Week 9 Post on Nanotechnology by Natalie Ridling

            Nanotechnology is not something that is new to me in any way.  I have been involved in learning about the up and coming field since the start of high school.  In an earlier post I mentioned this, but I also had an internship working in a nanoscience lab during the summer between my junior and senior year of high school.  The new research they are conducting is absolutely mind-boggling and it is fascinating to learn about different aspects of what is being discovered.  Part of what is really cool, is that if we had another guest speaker come in and focus on a different aspect of the science, we would get a completely different story about what is being done.  Each person contributes something completely different and each is very unique in his or her approach to the field.  My research was in a biology lab and I focused on C. elegans, aka little worms that carry a similar genome to humans.  Some of the people in the lab were working on cancer medications and the clues into cancer solving possibilities.  I will talk more about this below.  My work was focused on identifying single genes and their importance in the survival of the worms through cell death and tumorigenesis.  Here is the link to the Rothman Lab at UCSB where I worked: http://www.lifesci.ucsb.edu/mcdb/labs/rothman/labpage.htm.  When I worked there I spent my days looking into a Petri dish with different wells in it and I moved the worms from one well to the next, but remember that each worm is about 1 mm long when gown and I would usually move them when they were much “younger” than that.  I would look into a dish with hundreds of small worms in it sometimes.  It was always a challenge to “pick” these up with the little tools.  This is a more outer ring type of nanotechnology project, but it was so interesting to be involved in fresh research. 

This is what the C. elegans look like in a zoomed out view through a microscope.  The circle is the bacteria that they feed on, and in the lab, each bacteria knocks out a different gene.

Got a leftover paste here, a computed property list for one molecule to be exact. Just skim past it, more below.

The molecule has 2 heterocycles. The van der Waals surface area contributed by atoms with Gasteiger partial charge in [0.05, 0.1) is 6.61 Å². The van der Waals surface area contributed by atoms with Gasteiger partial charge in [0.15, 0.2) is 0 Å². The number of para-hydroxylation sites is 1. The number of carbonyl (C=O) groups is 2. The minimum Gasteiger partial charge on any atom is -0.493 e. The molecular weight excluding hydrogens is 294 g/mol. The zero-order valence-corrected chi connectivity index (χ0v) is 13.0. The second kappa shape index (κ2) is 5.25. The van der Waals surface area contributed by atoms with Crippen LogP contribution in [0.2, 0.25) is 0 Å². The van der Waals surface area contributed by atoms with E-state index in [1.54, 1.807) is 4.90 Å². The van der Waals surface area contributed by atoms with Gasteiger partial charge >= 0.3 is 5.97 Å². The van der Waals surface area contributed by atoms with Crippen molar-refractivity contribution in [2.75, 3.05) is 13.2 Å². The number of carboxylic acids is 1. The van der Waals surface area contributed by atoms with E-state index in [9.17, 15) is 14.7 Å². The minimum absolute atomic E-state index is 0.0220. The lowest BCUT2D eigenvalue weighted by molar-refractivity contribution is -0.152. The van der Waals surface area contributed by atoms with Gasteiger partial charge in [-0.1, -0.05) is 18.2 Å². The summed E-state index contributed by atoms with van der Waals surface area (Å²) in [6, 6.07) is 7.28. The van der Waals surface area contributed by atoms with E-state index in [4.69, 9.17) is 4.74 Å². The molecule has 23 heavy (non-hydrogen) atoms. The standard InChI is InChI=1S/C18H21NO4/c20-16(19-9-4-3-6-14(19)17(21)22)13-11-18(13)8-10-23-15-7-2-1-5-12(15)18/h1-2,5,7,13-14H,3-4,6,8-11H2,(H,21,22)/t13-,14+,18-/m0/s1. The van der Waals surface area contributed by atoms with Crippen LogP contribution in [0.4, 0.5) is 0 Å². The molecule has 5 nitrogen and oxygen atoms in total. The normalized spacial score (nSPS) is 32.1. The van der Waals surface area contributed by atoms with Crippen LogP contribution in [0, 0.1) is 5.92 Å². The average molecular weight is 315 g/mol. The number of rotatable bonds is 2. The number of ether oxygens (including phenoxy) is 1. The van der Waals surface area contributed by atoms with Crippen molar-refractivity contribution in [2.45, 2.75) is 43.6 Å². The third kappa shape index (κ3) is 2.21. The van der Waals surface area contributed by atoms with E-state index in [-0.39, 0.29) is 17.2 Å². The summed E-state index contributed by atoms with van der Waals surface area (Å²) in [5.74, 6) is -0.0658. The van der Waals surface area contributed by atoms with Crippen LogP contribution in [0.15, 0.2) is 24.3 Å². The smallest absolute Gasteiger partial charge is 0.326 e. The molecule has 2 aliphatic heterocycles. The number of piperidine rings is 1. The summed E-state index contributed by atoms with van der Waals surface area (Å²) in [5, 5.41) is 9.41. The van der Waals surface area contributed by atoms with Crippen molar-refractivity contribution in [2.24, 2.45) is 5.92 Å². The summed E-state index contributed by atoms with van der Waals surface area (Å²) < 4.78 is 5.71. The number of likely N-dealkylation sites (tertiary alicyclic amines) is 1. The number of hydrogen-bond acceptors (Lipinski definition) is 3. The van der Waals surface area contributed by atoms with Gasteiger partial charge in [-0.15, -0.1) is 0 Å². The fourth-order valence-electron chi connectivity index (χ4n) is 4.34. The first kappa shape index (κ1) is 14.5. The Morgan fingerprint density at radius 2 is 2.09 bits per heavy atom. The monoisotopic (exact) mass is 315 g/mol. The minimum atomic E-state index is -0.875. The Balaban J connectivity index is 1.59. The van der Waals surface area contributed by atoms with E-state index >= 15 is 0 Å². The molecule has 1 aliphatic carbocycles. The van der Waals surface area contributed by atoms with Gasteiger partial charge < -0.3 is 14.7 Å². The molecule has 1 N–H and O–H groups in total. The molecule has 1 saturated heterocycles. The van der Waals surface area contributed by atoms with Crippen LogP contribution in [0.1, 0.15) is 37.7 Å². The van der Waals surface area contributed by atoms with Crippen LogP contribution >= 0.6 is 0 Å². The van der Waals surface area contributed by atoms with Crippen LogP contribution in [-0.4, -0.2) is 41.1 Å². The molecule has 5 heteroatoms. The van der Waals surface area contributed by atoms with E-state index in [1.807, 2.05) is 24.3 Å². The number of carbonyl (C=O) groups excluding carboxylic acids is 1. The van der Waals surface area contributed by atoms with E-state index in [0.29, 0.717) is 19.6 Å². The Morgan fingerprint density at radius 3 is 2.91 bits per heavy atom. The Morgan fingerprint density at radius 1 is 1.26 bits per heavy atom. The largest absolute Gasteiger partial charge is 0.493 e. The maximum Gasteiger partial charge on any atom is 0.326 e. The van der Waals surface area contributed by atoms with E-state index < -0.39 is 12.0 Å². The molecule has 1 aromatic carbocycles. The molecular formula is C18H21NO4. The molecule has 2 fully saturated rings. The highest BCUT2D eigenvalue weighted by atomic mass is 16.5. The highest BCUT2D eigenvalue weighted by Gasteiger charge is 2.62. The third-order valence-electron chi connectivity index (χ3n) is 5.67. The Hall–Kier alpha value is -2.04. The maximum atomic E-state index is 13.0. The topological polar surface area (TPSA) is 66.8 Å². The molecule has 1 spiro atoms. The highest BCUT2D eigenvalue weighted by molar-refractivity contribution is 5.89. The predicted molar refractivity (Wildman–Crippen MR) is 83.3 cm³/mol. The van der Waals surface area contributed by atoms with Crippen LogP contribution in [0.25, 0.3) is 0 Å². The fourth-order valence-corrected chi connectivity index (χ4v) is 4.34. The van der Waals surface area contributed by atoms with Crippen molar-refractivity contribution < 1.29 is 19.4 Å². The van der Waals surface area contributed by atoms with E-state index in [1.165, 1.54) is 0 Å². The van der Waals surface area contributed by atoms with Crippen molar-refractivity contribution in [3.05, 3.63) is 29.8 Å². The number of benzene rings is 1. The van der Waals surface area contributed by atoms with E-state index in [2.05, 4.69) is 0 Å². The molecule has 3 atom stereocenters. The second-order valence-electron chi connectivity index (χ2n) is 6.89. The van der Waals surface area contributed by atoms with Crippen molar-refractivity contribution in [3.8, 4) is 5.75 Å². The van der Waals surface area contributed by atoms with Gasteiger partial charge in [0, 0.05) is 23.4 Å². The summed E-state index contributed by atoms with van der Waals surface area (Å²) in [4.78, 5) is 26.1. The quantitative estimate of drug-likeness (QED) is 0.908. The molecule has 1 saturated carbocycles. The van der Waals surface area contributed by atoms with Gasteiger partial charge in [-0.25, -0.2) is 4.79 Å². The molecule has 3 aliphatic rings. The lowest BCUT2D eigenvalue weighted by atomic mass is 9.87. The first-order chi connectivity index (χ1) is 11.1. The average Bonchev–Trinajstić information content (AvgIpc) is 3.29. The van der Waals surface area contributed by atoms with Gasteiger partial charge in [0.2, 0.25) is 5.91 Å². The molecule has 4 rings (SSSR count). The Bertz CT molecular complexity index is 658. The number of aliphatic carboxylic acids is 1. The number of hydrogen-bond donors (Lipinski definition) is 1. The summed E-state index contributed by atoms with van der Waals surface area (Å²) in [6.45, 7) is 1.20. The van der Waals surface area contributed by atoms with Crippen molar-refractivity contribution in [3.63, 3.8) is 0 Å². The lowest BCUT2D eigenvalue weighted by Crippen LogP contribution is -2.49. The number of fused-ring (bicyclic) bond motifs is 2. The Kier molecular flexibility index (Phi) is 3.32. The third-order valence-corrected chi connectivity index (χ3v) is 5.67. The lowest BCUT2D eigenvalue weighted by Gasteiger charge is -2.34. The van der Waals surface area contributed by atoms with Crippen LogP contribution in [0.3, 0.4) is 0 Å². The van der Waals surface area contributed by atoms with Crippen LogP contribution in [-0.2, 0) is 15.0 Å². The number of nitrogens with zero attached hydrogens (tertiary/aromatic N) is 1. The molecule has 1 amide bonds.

This is what the C. elegans look like in a zoomed out view through a microscope. The circle is the bacteria that they feed on, and in the lab, each bacteria knocks out a different gene.

This is what each worm looks like, and what each consists of.

This is what each worm looks like, and what each consists of.

            I thought that the guest lecture that we had on Thursday was very interesting.  There were so many up and coming projects that he covered and it was all fascinating.  The part most interesting to me was that on cancer cures and research.  I know a lot of people who have had cancer, and many have been close family members.  I have seen the affects of chemotherapy on a daily basis, and it really is such a hard battle to fight all of the side effects of the chemo, let alone the cancer itself.  To discover a treatment that really would utilize nanotechnology to the fullest and attack the cancer cells more directly would be a miracle.  This would change so many lives for the better and so many people could live their lives that much more completely and with less treatment.  Here is a link to a site that covers many different aspects of medical nanotechnology: http://www.eucomed.org/upload/pdf/tl/2006/portal/publications/nanotechnology_handbook.pdf.    

 

Natalie Ridling

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